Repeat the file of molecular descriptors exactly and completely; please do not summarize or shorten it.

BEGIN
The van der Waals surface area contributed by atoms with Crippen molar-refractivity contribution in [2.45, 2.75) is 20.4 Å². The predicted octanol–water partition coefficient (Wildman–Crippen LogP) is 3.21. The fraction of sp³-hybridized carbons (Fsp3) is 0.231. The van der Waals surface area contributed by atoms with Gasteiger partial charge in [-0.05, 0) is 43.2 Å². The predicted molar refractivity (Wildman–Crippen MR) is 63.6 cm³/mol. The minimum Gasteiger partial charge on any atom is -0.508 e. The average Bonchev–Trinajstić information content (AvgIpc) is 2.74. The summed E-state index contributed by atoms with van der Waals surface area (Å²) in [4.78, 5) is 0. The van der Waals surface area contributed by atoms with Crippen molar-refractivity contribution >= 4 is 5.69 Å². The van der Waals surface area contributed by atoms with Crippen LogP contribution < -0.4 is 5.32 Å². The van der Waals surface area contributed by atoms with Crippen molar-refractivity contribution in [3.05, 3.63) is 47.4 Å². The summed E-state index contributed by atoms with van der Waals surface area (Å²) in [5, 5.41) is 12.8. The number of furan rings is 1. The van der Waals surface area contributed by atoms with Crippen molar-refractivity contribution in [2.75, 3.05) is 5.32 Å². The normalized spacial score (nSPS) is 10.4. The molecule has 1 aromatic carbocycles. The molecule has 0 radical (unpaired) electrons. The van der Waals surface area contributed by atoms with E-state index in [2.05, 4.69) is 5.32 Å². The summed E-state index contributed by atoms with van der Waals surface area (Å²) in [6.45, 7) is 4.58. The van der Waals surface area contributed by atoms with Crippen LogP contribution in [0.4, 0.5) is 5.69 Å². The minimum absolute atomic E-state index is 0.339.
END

The van der Waals surface area contributed by atoms with Crippen molar-refractivity contribution in [2.45, 2.75) is 20.4 Å². The predicted octanol–water partition coefficient (Wildman–Crippen LogP) is 3.21. The fraction of sp³-hybridized carbons (Fsp3) is 0.231. The van der Waals surface area contributed by atoms with Gasteiger partial charge in [-0.05, 0) is 43.2 Å². The predicted molar refractivity (Wildman–Crippen MR) is 63.6 cm³/mol. The minimum Gasteiger partial charge on any atom is -0.508 e. The average Bonchev–Trinajstić information content (AvgIpc) is 2.74. The summed E-state index contributed by atoms with van der Waals surface area (Å²) in [4.78, 5) is 0. The van der Waals surface area contributed by atoms with Crippen molar-refractivity contribution >= 4 is 5.69 Å². The van der Waals surface area contributed by atoms with Crippen LogP contribution < -0.4 is 5.32 Å². The van der Waals surface area contributed by atoms with Crippen molar-refractivity contribution in [3.05, 3.63) is 47.4 Å². The summed E-state index contributed by atoms with van der Waals surface area (Å²) in [5, 5.41) is 12.8. The number of furan rings is 1. The van der Waals surface area contributed by atoms with Crippen molar-refractivity contribution in [2.75, 3.05) is 5.32 Å². The normalized spacial score (nSPS) is 10.4. The molecule has 1 aromatic carbocycles. The molecule has 0 radical (unpaired) electrons. The van der Waals surface area contributed by atoms with E-state index in [2.05, 4.69) is 5.32 Å². The summed E-state index contributed by atoms with van der Waals surface area (Å²) in [6.45, 7) is 4.58. The van der Waals surface area contributed by atoms with Crippen LogP contribution in [0.4, 0.5) is 5.69 Å². The minimum absolute atomic E-state index is 0.339.